Other issues that have been debated include supporting non-custodial parents (most of them fathers), keeping fragile families (headed by cohabiting couples) together, different impacts of welfare reform on racial and ethnic groups, and the accessibility and quality of child care.

V. Conclusion

The replacement of Aid to Families with Dependent Children by Temporary Assistance for Needy Families in 1996 is a dramatic turning point in American poverty policy. It transformed the way people think about welfare. It is widely agreed that welfare reform reduced caseload dramatically and increased the employment of single mothers to a historically high level; child and family poverty has declined, though not as much as the decline in caseload; it improved the financial well-being of many current and former recipients, but also had adverse effects on the most vulnerable population.

By the fall of 2002, Congress must decide upon the future of TANF and also review other programs critical to low-income families. The national debate about welfare, poverty, and other public policies affecting low-income families is heated, but few liberals are pushing to restore the old system and few conservatives are pressing to cut the support for the poor. It is expected that policy makers would reach a convergence around a reasonable, effective set of policies designed to assist low-income families trying to work their way out of poverty.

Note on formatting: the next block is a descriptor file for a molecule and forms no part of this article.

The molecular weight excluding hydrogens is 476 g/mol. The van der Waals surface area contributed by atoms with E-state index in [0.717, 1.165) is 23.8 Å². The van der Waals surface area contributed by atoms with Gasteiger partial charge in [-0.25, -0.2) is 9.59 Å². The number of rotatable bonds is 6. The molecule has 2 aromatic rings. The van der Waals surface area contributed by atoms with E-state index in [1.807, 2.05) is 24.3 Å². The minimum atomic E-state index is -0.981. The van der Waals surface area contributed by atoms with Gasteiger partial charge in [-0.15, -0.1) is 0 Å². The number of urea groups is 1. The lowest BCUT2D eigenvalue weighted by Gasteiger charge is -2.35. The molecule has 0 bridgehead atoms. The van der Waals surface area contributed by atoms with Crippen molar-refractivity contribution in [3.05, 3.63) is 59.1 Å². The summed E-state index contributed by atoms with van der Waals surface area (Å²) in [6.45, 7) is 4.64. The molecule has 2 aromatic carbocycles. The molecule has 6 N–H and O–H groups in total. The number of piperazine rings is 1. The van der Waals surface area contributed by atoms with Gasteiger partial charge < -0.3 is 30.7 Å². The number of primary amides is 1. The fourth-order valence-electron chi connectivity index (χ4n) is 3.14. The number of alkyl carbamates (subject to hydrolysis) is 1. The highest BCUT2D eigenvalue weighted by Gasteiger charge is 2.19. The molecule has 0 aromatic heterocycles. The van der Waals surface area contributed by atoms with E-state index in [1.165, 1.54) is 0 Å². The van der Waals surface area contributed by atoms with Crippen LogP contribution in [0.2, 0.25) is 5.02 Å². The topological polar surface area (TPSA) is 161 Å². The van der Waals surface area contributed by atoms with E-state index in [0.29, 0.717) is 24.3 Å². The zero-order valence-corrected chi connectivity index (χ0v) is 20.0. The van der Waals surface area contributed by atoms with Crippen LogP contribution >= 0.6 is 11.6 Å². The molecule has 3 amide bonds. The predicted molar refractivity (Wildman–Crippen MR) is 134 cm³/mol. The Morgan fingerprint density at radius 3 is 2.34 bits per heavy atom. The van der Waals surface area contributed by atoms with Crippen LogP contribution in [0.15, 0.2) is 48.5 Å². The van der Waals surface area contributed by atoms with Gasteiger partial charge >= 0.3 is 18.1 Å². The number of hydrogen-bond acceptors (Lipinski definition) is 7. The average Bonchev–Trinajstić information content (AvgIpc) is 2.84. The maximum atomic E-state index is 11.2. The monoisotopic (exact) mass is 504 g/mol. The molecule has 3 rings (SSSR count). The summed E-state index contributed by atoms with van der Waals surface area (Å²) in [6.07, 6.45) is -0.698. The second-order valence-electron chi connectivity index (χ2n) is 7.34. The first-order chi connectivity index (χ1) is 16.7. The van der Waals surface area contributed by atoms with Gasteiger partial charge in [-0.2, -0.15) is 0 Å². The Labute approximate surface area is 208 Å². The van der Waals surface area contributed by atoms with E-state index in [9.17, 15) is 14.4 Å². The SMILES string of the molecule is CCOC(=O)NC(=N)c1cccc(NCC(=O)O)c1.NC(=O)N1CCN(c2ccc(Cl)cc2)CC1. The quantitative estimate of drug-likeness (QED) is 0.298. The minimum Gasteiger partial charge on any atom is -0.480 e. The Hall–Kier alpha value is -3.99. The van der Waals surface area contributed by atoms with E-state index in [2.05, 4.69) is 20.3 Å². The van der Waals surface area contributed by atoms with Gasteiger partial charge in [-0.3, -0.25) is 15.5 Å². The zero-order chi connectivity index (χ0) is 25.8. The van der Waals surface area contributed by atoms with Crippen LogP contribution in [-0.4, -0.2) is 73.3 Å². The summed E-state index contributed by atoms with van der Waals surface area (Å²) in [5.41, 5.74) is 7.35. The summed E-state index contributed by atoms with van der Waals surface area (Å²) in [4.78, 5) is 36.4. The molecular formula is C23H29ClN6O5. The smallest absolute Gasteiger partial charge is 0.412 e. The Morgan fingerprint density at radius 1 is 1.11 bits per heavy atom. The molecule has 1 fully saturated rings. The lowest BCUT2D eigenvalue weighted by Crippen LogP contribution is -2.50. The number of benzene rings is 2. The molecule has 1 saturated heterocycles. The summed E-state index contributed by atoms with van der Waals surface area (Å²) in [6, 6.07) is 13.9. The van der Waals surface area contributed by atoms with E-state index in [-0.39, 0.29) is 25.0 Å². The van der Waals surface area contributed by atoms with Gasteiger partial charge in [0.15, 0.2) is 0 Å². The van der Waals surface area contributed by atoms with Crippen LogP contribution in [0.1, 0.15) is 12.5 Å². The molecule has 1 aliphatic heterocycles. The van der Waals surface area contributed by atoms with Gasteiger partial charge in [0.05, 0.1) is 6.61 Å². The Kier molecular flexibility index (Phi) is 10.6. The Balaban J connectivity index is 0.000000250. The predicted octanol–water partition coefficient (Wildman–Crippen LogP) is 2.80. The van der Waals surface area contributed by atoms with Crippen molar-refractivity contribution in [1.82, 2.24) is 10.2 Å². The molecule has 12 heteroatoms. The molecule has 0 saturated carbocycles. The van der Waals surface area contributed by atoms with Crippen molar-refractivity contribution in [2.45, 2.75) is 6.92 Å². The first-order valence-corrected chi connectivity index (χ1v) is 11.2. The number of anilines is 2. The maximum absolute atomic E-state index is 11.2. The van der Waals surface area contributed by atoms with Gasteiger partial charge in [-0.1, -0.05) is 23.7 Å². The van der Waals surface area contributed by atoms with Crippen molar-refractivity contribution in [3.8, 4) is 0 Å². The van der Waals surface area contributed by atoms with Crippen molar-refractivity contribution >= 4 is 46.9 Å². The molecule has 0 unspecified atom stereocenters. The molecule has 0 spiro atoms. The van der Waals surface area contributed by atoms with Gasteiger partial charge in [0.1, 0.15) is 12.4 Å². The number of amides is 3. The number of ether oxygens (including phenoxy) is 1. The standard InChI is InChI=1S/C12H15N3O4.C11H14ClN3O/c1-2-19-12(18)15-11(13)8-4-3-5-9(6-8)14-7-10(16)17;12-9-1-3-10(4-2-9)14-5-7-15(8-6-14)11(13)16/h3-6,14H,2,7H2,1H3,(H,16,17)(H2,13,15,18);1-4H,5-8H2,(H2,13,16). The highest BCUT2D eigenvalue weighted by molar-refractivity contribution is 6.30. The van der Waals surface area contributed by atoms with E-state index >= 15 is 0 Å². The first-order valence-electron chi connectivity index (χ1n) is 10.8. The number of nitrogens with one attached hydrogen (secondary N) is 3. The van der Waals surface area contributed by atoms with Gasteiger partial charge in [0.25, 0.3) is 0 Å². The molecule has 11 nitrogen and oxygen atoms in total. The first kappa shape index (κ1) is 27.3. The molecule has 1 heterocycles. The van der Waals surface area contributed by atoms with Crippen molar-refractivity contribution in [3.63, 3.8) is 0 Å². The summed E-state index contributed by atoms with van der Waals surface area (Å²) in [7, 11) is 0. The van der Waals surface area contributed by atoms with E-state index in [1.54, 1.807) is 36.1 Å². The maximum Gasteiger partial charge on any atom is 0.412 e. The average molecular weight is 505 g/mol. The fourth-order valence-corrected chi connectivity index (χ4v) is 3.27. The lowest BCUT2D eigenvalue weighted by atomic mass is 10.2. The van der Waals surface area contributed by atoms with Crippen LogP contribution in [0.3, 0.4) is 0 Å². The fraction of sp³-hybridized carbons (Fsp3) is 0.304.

(The author is an economist at the Institute for Women's Policy Research, a public policy research organization in Washington, D.C.)

References:
1. Brookings Institution. Welfare Reform and Beyond, Brookings Review, Summer 2001.
2. Committee on Ways and Means, U.S. House of Representatives. 2000 Green Book, Washington, D.C.: U.S. Government Printing Office, 2000.
3. Murray, Charles. "Family Formation." American Enterprise Institute, 2000.
4. Rogers, Harrell, R.. American Poverty in A New Era of Reform. New York: M.E. Sharpe, Inc., 2000.
5. U.S. Census Bureau. Statistical Abstract of the United States 1999. Department of Commerce, 1999.
6. U.S. Census Bureau. Poverty in the United States 1999. Department of Commerce, 2000.
7. U.S. Census Bureau. Population Profile of the United States 1999. Department of Commerce, 2001.